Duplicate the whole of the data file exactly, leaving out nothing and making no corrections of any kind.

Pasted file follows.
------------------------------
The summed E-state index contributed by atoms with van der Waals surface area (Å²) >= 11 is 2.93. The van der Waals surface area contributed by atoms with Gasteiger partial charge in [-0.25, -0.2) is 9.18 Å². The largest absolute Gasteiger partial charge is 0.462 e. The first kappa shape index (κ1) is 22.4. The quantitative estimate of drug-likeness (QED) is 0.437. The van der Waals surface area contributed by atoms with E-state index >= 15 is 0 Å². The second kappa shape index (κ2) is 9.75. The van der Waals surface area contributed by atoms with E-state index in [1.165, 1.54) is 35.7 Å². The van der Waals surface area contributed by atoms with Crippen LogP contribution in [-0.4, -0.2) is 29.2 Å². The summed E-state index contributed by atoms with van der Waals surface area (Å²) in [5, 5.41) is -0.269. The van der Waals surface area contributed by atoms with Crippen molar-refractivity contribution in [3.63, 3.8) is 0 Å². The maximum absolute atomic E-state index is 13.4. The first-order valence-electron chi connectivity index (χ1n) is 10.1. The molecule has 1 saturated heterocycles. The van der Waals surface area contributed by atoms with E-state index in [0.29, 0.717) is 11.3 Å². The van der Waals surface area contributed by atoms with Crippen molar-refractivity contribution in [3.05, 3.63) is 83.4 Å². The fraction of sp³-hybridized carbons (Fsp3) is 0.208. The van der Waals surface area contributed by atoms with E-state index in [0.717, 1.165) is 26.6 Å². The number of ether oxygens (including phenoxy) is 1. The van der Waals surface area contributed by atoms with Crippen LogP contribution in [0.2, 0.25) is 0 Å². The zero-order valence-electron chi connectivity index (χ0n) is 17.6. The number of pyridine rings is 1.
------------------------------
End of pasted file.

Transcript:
The summed E-state index contributed by atoms with van der Waals surface area (Å²) >= 11 is 2.93. The van der Waals surface area contributed by atoms with Gasteiger partial charge in [-0.25, -0.2) is 9.18 Å². The largest absolute Gasteiger partial charge is 0.462 e. The first kappa shape index (κ1) is 22.4. The quantitative estimate of drug-likeness (QED) is 0.437. The van der Waals surface area contributed by atoms with E-state index >= 15 is 0 Å². The second kappa shape index (κ2) is 9.75. The van der Waals surface area contributed by atoms with E-state index in [1.165, 1.54) is 35.7 Å². The van der Waals surface area contributed by atoms with Crippen LogP contribution in [-0.4, -0.2) is 29.2 Å². The summed E-state index contributed by atoms with van der Waals surface area (Å²) in [5, 5.41) is -0.269. The van der Waals surface area contributed by atoms with Crippen molar-refractivity contribution in [3.63, 3.8) is 0 Å². The maximum absolute atomic E-state index is 13.4. The first-order valence-electron chi connectivity index (χ1n) is 10.1. The molecule has 1 saturated heterocycles. The van der Waals surface area contributed by atoms with E-state index in [0.29, 0.717) is 11.3 Å². The van der Waals surface area contributed by atoms with Crippen molar-refractivity contribution in [3.05, 3.63) is 83.4 Å². The fraction of sp³-hybridized carbons (Fsp3) is 0.208. The van der Waals surface area contributed by atoms with E-state index in [0.717, 1.165) is 26.6 Å². The number of ether oxygens (including phenoxy) is 1. The van der Waals surface area contributed by atoms with Crippen LogP contribution in [0.2, 0.25) is 0 Å². The zero-order valence-electron chi connectivity index (χ0n) is 17.6. The number of pyridine rings is 1.